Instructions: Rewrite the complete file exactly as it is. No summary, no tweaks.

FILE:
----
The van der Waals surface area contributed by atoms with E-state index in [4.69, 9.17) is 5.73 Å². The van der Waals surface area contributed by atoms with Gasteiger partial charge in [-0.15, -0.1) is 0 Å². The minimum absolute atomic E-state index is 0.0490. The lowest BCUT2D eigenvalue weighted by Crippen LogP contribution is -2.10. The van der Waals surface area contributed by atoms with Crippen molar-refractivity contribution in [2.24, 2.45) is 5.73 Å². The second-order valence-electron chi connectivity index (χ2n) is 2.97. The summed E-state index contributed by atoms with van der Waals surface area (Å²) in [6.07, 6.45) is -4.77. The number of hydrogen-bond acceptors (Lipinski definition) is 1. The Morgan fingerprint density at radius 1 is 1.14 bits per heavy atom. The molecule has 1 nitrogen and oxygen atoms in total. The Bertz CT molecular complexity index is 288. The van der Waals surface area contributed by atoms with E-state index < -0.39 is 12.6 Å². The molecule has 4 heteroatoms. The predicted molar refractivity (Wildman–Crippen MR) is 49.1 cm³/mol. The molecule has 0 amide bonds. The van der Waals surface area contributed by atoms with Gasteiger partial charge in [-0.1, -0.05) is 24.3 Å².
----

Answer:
The van der Waals surface area contributed by atoms with E-state index in [4.69, 9.17) is 5.73 Å². The van der Waals surface area contributed by atoms with Gasteiger partial charge in [-0.15, -0.1) is 0 Å². The minimum absolute atomic E-state index is 0.0490. The lowest BCUT2D eigenvalue weighted by Crippen LogP contribution is -2.10. The van der Waals surface area contributed by atoms with Crippen molar-refractivity contribution in [2.24, 2.45) is 5.73 Å². The second-order valence-electron chi connectivity index (χ2n) is 2.97. The summed E-state index contributed by atoms with van der Waals surface area (Å²) in [6.07, 6.45) is -4.77. The number of hydrogen-bond acceptors (Lipinski definition) is 1. The Morgan fingerprint density at radius 1 is 1.14 bits per heavy atom. The molecule has 1 nitrogen and oxygen atoms in total. The Bertz CT molecular complexity index is 288. The van der Waals surface area contributed by atoms with E-state index < -0.39 is 12.6 Å². The molecule has 4 heteroatoms. The predicted molar refractivity (Wildman–Crippen MR) is 49.1 cm³/mol. The molecule has 0 amide bonds. The van der Waals surface area contributed by atoms with Gasteiger partial charge in [-0.1, -0.05) is 24.3 Å².